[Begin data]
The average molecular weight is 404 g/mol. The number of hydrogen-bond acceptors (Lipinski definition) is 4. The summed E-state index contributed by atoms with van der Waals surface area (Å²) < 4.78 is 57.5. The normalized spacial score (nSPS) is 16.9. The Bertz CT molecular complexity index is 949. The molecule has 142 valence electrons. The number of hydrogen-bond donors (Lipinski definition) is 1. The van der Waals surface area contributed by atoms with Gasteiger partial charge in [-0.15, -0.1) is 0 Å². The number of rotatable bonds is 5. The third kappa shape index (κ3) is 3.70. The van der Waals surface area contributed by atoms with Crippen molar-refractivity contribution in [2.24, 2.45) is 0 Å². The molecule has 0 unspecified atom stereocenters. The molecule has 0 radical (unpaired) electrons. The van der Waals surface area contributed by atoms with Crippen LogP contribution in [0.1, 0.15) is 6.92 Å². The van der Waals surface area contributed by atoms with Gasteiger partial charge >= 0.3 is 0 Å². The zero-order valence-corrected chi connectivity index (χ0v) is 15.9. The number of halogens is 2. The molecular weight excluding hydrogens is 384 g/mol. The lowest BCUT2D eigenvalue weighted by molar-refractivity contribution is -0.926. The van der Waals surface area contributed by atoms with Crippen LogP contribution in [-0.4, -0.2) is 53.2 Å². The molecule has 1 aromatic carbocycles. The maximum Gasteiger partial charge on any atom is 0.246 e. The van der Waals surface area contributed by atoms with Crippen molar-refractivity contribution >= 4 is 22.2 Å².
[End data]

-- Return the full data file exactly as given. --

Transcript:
The average molecular weight is 404 g/mol. The number of hydrogen-bond acceptors (Lipinski definition) is 4. The summed E-state index contributed by atoms with van der Waals surface area (Å²) < 4.78 is 57.5. The normalized spacial score (nSPS) is 16.9. The Bertz CT molecular complexity index is 949. The molecule has 142 valence electrons. The number of hydrogen-bond donors (Lipinski definition) is 1. The van der Waals surface area contributed by atoms with Gasteiger partial charge in [-0.15, -0.1) is 0 Å². The number of rotatable bonds is 5. The third kappa shape index (κ3) is 3.70. The van der Waals surface area contributed by atoms with Crippen molar-refractivity contribution in [2.24, 2.45) is 0 Å². The molecule has 0 unspecified atom stereocenters. The molecule has 0 radical (unpaired) electrons. The van der Waals surface area contributed by atoms with Crippen LogP contribution in [0.1, 0.15) is 6.92 Å². The van der Waals surface area contributed by atoms with Gasteiger partial charge >= 0.3 is 0 Å². The zero-order valence-corrected chi connectivity index (χ0v) is 15.9. The number of halogens is 2. The molecular weight excluding hydrogens is 384 g/mol. The lowest BCUT2D eigenvalue weighted by molar-refractivity contribution is -0.926. The van der Waals surface area contributed by atoms with Crippen LogP contribution in [-0.4, -0.2) is 53.2 Å². The molecule has 1 aromatic carbocycles. The maximum Gasteiger partial charge on any atom is 0.246 e. The van der Waals surface area contributed by atoms with Crippen molar-refractivity contribution >= 4 is 22.2 Å².